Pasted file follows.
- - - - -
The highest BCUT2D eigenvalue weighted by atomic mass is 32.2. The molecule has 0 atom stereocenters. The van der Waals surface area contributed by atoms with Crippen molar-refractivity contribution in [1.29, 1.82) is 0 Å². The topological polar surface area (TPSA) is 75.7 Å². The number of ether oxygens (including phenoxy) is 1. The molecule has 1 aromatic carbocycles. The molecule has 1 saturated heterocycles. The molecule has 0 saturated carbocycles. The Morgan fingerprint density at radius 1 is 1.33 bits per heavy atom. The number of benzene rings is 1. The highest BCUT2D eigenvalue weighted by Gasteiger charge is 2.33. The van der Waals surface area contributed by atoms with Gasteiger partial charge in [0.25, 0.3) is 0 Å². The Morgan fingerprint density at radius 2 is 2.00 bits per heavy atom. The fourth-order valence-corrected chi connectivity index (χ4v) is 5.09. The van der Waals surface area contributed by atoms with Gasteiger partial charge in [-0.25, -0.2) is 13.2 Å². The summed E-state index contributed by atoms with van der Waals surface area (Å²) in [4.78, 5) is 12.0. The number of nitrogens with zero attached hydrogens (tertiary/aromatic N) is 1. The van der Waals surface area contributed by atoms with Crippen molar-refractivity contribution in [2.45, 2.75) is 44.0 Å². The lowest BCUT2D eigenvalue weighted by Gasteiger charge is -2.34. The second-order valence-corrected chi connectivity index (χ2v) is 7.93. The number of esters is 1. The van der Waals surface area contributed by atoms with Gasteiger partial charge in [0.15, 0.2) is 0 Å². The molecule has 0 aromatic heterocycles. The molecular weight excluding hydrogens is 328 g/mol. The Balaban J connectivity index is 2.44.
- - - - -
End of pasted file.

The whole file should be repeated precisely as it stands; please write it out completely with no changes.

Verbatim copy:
The highest BCUT2D eigenvalue weighted by atomic mass is 32.2. The molecule has 0 atom stereocenters. The van der Waals surface area contributed by atoms with Crippen molar-refractivity contribution in [1.29, 1.82) is 0 Å². The topological polar surface area (TPSA) is 75.7 Å². The number of ether oxygens (including phenoxy) is 1. The molecule has 1 aromatic carbocycles. The molecule has 1 saturated heterocycles. The molecule has 0 saturated carbocycles. The Morgan fingerprint density at radius 1 is 1.33 bits per heavy atom. The number of benzene rings is 1. The highest BCUT2D eigenvalue weighted by Gasteiger charge is 2.33. The van der Waals surface area contributed by atoms with Gasteiger partial charge in [0.25, 0.3) is 0 Å². The Morgan fingerprint density at radius 2 is 2.00 bits per heavy atom. The fourth-order valence-corrected chi connectivity index (χ4v) is 5.09. The van der Waals surface area contributed by atoms with Gasteiger partial charge in [-0.25, -0.2) is 13.2 Å². The summed E-state index contributed by atoms with van der Waals surface area (Å²) in [4.78, 5) is 12.0. The number of nitrogens with zero attached hydrogens (tertiary/aromatic N) is 1. The van der Waals surface area contributed by atoms with Crippen molar-refractivity contribution in [2.45, 2.75) is 44.0 Å². The lowest BCUT2D eigenvalue weighted by Gasteiger charge is -2.34. The second-order valence-corrected chi connectivity index (χ2v) is 7.93. The number of esters is 1. The van der Waals surface area contributed by atoms with Gasteiger partial charge in [0.15, 0.2) is 0 Å². The molecule has 0 aromatic heterocycles. The molecular weight excluding hydrogens is 328 g/mol. The Balaban J connectivity index is 2.44.